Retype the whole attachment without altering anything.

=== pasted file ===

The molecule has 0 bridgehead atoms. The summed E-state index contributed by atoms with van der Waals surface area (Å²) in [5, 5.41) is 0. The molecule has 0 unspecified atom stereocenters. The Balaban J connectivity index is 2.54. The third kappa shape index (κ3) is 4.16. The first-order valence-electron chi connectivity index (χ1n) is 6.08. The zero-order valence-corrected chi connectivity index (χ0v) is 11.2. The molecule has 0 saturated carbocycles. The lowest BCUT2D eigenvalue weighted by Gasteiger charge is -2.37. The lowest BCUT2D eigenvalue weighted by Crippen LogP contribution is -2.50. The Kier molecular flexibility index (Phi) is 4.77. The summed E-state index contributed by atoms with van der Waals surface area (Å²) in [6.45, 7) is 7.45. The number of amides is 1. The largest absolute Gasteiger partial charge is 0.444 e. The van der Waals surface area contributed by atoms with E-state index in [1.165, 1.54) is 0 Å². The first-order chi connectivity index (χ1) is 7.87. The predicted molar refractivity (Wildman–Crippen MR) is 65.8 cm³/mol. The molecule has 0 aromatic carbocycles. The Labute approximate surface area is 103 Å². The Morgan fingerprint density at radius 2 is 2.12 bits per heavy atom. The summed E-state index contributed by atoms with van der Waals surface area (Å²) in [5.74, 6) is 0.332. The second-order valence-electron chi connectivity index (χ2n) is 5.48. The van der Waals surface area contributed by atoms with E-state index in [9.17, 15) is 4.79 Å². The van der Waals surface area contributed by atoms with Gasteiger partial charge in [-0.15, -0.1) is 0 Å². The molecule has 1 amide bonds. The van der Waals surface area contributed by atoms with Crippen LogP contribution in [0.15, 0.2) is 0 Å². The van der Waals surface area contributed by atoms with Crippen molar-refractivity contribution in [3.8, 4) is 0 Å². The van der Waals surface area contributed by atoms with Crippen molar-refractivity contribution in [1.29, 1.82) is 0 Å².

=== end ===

The molecule has 0 bridgehead atoms. The summed E-state index contributed by atoms with van der Waals surface area (Å²) in [5, 5.41) is 0. The molecule has 0 unspecified atom stereocenters. The Balaban J connectivity index is 2.54. The third kappa shape index (κ3) is 4.16. The first-order valence-electron chi connectivity index (χ1n) is 6.08. The zero-order valence-corrected chi connectivity index (χ0v) is 11.2. The molecule has 0 saturated carbocycles. The lowest BCUT2D eigenvalue weighted by Gasteiger charge is -2.37. The lowest BCUT2D eigenvalue weighted by Crippen LogP contribution is -2.50. The Kier molecular flexibility index (Phi) is 4.77. The summed E-state index contributed by atoms with van der Waals surface area (Å²) in [6.45, 7) is 7.45. The number of amides is 1. The largest absolute Gasteiger partial charge is 0.444 e. The van der Waals surface area contributed by atoms with E-state index in [1.165, 1.54) is 0 Å². The first-order chi connectivity index (χ1) is 7.87. The predicted molar refractivity (Wildman–Crippen MR) is 65.8 cm³/mol. The molecule has 0 aromatic carbocycles. The Labute approximate surface area is 103 Å². The Morgan fingerprint density at radius 2 is 2.12 bits per heavy atom. The summed E-state index contributed by atoms with van der Waals surface area (Å²) in [5.74, 6) is 0.332. The second-order valence-electron chi connectivity index (χ2n) is 5.48. The van der Waals surface area contributed by atoms with E-state index in [9.17, 15) is 4.79 Å². The van der Waals surface area contributed by atoms with Gasteiger partial charge in [-0.15, -0.1) is 0 Å². The molecule has 1 amide bonds. The van der Waals surface area contributed by atoms with Crippen LogP contribution in [0.15, 0.2) is 0 Å². The van der Waals surface area contributed by atoms with Crippen molar-refractivity contribution in [3.8, 4) is 0 Å². The van der Waals surface area contributed by atoms with Crippen molar-refractivity contribution in [1.29, 1.82) is 0 Å².